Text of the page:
Determining whether BV is sexually transmitted has been complicated by difficulties in determining its aetiology, lack of clear evidence of infection in males, and the failure of five out of six partner treatment trials to demonstrate an impact on recurrence [1724]. However, a systematic review of all partner treatment trials to date found them to be inconclusive by current standards, due to the use of non-standard BV treatments, no measure of adherence, poor retention and small sample sizes; and recommended larger trials of first-line therapies be conducted [18]. Furthermore, recent advances in epidemiological and molecular evidence strongly support the potential for sexual transmission of BV. Studies have found that women who have an ongoing male sexual partner are twice as likely to experience BV recurrence [3,10] and that inconsistent condom use for penile-vaginal sex is also associated with higher rates of recurrence after treatment [10]. Male carriage of an integral BV Associated Bacteria (BVAB) (Gardnerella vaginalis) is commonly reported [25] and a recent study has demonstrated BVAB colonization of the penis to be significantly influenced by sexual activity and circumcision [26]. These advances in knowledge provide strong support for the sexual transmission of BV and potential role for male partner treatment (MPT) to improve sustained cure in women.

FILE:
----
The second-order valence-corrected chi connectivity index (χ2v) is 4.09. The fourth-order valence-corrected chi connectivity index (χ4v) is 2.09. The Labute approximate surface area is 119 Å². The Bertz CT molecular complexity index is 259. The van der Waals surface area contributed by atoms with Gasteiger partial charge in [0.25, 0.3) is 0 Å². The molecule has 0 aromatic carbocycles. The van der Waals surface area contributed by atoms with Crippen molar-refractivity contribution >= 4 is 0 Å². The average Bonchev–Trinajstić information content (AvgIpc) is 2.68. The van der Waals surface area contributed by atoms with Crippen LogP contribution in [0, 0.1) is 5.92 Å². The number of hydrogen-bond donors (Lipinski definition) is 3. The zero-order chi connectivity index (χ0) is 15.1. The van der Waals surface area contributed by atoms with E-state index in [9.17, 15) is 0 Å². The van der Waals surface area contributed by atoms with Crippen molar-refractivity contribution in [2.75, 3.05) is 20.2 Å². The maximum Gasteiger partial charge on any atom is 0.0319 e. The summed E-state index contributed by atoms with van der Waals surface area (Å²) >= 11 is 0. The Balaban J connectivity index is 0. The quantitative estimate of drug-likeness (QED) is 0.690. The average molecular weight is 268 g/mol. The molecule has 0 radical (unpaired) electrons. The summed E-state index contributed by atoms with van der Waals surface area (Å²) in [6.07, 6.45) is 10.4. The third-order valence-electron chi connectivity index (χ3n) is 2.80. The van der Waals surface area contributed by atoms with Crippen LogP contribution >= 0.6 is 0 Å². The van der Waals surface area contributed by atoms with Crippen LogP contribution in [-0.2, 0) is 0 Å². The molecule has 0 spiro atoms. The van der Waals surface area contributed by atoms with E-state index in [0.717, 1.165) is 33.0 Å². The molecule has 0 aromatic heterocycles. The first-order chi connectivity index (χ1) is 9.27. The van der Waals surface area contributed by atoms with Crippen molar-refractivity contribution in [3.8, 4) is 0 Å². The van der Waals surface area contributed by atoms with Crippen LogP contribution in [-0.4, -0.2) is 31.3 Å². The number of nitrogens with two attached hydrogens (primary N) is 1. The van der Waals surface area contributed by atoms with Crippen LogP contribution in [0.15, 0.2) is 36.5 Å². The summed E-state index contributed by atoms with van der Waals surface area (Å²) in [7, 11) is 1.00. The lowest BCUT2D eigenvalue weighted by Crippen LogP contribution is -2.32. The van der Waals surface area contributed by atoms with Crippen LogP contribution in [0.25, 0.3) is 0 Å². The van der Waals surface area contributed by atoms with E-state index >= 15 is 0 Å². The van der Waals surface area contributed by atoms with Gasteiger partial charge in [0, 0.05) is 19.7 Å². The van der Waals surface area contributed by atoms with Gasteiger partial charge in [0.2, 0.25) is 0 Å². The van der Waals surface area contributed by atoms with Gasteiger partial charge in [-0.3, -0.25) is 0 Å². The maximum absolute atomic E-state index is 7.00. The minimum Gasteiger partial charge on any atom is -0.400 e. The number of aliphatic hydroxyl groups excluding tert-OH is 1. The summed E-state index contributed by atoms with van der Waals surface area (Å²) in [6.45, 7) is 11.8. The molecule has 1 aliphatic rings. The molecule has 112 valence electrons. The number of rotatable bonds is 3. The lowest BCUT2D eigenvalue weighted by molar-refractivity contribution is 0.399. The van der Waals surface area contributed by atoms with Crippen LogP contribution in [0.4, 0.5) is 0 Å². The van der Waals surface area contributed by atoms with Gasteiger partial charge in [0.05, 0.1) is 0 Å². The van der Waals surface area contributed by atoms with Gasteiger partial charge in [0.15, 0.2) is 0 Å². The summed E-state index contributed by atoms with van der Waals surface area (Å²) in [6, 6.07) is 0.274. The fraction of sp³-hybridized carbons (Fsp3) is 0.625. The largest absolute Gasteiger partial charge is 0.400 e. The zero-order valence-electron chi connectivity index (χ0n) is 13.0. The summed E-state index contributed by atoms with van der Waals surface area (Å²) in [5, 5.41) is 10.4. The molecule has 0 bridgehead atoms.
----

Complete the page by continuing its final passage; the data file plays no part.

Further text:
Currently, researchers at the largest free sexual health clinic in Victoria, Australia, the Melbourne Sexual Health Centre (MSHC), are conducting the StepUp Randomised Control Trial (StepUpTrial; Australian and New Zealand Clinical trial registry: ACTRN12619000196145). This is a well-powered MPT trial of treatment of women and concurrent treatment of their male partners with combined oral and topical antimicrobial therapy. The RCT aims to determine whether MPT improves BV cure and reduces associated sequelae in women. If successful, this will represent a major shift in the way BV is managed and, for the first time, provide an opportunity for the long-term control of this infection that has such significant health, economic and personal costs [27]. However, if MPT is shown to be effective, practical success within heterosexual couples will depend almost entirely on the willingness of men to accept and adhere to treatment. In past MPT trials, adherence of men to partner treatment appears to have been assumed, as reporting of this variable has been largely absent.